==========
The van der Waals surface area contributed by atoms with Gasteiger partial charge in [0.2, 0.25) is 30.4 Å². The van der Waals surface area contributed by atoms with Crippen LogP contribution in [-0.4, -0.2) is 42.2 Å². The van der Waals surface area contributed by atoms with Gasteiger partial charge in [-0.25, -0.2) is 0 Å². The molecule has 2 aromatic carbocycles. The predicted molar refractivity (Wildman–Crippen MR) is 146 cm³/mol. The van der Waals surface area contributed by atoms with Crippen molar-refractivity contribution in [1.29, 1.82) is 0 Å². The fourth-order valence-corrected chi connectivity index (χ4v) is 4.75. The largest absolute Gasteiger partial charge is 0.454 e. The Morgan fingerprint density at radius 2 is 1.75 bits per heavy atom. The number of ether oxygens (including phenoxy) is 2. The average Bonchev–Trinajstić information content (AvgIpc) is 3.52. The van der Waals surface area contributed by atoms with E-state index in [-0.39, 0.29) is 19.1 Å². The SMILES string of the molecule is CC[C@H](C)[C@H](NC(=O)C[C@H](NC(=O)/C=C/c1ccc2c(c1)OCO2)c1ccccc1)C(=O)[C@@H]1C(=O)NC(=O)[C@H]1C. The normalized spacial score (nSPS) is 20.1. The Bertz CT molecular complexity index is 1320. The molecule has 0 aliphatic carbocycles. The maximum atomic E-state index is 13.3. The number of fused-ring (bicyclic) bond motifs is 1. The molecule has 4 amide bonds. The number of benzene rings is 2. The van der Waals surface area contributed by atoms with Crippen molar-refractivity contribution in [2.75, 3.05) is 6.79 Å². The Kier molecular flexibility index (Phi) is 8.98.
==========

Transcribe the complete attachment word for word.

The van der Waals surface area contributed by atoms with Gasteiger partial charge in [0.2, 0.25) is 30.4 Å². The van der Waals surface area contributed by atoms with Crippen LogP contribution in [-0.4, -0.2) is 42.2 Å². The van der Waals surface area contributed by atoms with Gasteiger partial charge in [-0.25, -0.2) is 0 Å². The molecule has 2 aromatic carbocycles. The predicted molar refractivity (Wildman–Crippen MR) is 146 cm³/mol. The van der Waals surface area contributed by atoms with Crippen molar-refractivity contribution in [1.29, 1.82) is 0 Å². The fourth-order valence-corrected chi connectivity index (χ4v) is 4.75. The largest absolute Gasteiger partial charge is 0.454 e. The Morgan fingerprint density at radius 2 is 1.75 bits per heavy atom. The number of ether oxygens (including phenoxy) is 2. The average Bonchev–Trinajstić information content (AvgIpc) is 3.52. The van der Waals surface area contributed by atoms with E-state index in [-0.39, 0.29) is 19.1 Å². The SMILES string of the molecule is CC[C@H](C)[C@H](NC(=O)C[C@H](NC(=O)/C=C/c1ccc2c(c1)OCO2)c1ccccc1)C(=O)[C@@H]1C(=O)NC(=O)[C@H]1C. The normalized spacial score (nSPS) is 20.1. The Bertz CT molecular complexity index is 1320. The molecule has 0 aliphatic carbocycles. The maximum atomic E-state index is 13.3. The number of fused-ring (bicyclic) bond motifs is 1. The molecule has 4 amide bonds. The number of benzene rings is 2. The van der Waals surface area contributed by atoms with Crippen molar-refractivity contribution in [2.75, 3.05) is 6.79 Å². The Kier molecular flexibility index (Phi) is 8.98.